Don’t throw out your own personal consistent trading rules because your current trades haven’t provided the most bang for your buck. Don’t chase. Reflect and act.

So what does a small-time trader like me do? The only thing I can do. Look at some charts, analyze the price action that’s going on under the surface, and come up with my own conclusion.

Let the chart-fest begin. ** Conclusion is below the Slideshow **

  1. Basic Materials Still Suck $X $AKS http://t.co/NhtYrV1o http://t.co/NLiRG8JA
  2. Transports still suck. $DJT $CSX $UNP http://t.co/4aaLbe7O http://t.co/Xxzj9XOe http://t.co/I2QBaOKk
  3. IPOs still suck $P $LNKD $DNKN http://t.co/VZPN5OKY http://t.co/PrhGeuvc http://t.co/eQSB95Ws
  4. Consumer Non-Cyclical Still Sucks $OC http://t.co/geOeqmCv
  5. Oil Servicing still sucks. $OIH $HAL http://t.co/nNYRfnSQ http://t.co/nBpaw4jj
  6. Autos still suck $F $GM http://t.co/t2LU6Xvb http://t.co/HIG0T7rr
  7. Chemicals still suck. $DD $DOW http://t.co/yQt2pA1D http://t.co/1nRDhcqD
  8. Financials still suck. $C $XLF http://t.co/263AztDi http://t.co/UOWHpmPJ
  9. Aluminum still sucks. $AA http://t.co/td68RKlR
  10. $INTC might be getting ahead of itself, well outside upper bollinger band. http://t.co/TuIu3lAd
  11. Copper still sucks. $HG_F $JJC $FCX http://t.co/zS6gcX0n http://t.co/KQeQfIcD

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Conclusion: The Market Still Sucks

I’m happy to miss the “exact” bottom in the market if I can continue to stay nimble and avoid overnight heart attacks. I believe the $QQQ is basically holding up the market and trying to lead higher, but many other sectors are either lagging, barely getting off the mat, or in the case of $XLF leading the market lower.

I’m personally waiting for the right time to step on the gas to the short side, and am happy to continue getting in and out of this psychopathic market until the true trend decides to show its true colors. Either break out of this channel up or work on the next leg down.

Take care.

Categories: stocks

A Risk Managed Trade in GS

June 6, 2011 2 comments

Goldman Sachs, the ‘vampire squid’, the ‘planet-eating deathstar’ — whatever everyone calls it — is a company that is not likely to leave the spotlight any time soon. With news of another subpoena regarding its alleged criminal role in the financial crisis, it is clear that $GS is main stream America’s favorite investment bank to hate.

Love them or hate them, there are plenty of opinions and theories floating around on the stream about why $GS is a “great buy” because of rumors that “they are in bed with the government”. Read as many articles as you want. So much has already been said on both sides, including an article by Michael Lewis (July,2009) dispelling some of the rumors. Who knows what the ultimate truth is? Frankly, I don’t care. In my opinion, that is non-actionable noise, and serves no basis for a trade.

Earlier today I had a short conversation with a member of the stream, @MarketShot in which he stated he was willing to go long $GS at these levels because large buyers are willing to step in at these levels, among other less notable reasons. Ok, fair enough. It’s good that someone is willing to stick their neck out with an opinion and draw a clear line in the sand. My response, I realized soon after, was probably related to the fact that I had recently been absolutely burned by a trade I made in Goldman. I went long $GS one day before the most recent subpoena news, and took a massive hit to the shares I held overnight, and that admittedly left a bit of a sting. I even tried to step in on the other side of the trade and short the name, expecting the same type of stock shock we saw in 2010. Unfortunately, GS actually rose from the 131 area quickly to 135 and as high as almost 137 the next day. So I got burned twice in two days on Goldman Sachs. That kind of action and “twice burned” pain is enough to keep most away for a while. It probably has given me a negative bias on the stock as well, which honestly is not profitable in the long run.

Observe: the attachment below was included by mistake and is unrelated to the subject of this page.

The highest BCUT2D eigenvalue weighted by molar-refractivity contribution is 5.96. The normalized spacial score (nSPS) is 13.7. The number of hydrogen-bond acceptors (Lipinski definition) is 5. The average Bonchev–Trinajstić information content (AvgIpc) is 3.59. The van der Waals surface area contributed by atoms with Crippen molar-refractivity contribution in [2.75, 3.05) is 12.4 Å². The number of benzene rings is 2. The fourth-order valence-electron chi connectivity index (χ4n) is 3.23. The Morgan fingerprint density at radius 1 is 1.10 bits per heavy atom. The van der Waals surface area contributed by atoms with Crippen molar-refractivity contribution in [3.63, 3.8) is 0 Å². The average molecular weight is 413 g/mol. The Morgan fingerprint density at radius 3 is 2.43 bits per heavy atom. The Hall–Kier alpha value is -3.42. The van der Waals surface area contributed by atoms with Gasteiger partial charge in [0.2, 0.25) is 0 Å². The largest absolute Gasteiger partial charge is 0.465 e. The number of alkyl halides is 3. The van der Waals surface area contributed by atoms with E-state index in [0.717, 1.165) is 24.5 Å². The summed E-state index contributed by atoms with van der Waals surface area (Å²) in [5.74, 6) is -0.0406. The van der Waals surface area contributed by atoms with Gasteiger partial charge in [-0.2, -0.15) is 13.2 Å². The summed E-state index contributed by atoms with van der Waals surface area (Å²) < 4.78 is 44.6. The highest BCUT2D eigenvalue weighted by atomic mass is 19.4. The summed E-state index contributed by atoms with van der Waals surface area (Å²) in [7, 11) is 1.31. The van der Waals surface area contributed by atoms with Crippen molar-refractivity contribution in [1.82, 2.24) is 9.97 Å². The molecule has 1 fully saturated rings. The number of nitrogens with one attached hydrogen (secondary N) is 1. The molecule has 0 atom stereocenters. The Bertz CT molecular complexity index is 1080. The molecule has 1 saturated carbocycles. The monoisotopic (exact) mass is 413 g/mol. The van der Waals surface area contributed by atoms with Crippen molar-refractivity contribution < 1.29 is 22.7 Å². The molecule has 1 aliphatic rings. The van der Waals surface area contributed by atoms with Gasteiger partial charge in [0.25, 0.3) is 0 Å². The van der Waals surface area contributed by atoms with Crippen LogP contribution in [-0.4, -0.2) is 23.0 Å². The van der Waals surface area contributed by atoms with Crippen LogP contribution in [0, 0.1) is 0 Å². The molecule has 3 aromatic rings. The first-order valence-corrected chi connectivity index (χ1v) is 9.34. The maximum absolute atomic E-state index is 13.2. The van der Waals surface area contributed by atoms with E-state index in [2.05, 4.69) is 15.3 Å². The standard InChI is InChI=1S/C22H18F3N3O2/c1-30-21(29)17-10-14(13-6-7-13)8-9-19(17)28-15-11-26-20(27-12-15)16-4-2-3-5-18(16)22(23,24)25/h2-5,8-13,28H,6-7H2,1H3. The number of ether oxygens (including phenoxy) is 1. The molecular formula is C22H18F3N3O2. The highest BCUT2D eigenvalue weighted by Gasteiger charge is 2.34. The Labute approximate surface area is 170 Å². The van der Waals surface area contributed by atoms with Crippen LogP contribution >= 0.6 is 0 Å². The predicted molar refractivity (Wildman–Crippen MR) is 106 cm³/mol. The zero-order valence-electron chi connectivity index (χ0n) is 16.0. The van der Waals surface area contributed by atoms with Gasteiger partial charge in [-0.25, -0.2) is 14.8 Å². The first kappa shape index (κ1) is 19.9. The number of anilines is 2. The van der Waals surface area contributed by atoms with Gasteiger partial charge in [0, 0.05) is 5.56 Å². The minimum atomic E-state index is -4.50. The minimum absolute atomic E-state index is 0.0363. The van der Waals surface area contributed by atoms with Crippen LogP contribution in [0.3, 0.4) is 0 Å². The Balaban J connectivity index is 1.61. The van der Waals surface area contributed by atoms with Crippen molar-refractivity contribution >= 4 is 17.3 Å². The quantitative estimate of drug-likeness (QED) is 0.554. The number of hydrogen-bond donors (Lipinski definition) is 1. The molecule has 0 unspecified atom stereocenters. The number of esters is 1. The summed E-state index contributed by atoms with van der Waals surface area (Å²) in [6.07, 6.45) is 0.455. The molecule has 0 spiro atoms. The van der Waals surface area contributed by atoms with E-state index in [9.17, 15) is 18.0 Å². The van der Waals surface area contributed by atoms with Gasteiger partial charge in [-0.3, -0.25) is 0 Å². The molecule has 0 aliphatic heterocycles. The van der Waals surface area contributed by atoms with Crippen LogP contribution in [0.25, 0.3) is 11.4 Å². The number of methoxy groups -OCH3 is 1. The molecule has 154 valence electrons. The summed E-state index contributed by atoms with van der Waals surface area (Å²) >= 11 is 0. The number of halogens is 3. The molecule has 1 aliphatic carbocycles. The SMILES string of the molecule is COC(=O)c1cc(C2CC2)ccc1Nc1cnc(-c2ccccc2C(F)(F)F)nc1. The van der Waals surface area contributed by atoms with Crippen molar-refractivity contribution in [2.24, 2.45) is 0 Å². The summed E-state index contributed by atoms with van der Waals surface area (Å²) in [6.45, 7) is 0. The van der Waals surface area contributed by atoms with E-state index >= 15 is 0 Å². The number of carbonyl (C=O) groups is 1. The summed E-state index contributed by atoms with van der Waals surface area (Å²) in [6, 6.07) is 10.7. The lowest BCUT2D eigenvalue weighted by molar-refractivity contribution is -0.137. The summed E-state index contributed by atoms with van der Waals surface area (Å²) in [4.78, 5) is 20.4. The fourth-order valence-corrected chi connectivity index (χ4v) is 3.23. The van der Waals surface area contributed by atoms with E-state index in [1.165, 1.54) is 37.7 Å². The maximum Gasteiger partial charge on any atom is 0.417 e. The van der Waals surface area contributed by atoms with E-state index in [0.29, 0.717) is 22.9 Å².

The real point here is that I never went into the trade with a risk managed mindset. Part of the reason I got in was because of the massive bull trap that got a lot of people sucked into the market last week.

What I’d like to offer the stream tonight is not opinions, grief or regret. Instead, I’d like to provide what I think is a real actionable trade in $GS that allows you to participate to the long side of $GS without getting your face ripped off in the event Goldman takes it on the chin going forward.

AUGUST 140/150 CALL SPREAD

Have a look at the $GS August 140/150 Call Spread. This allows you to participate in a positive directional movement in Goldman without a lot of capital up front, and allows some time to pass so that the recent news can be absorbed. If the news isn’t absorbed by July’s expiration, you’d likely be down in a pure equity position, and it would be more of a loss than the cash outlay described here.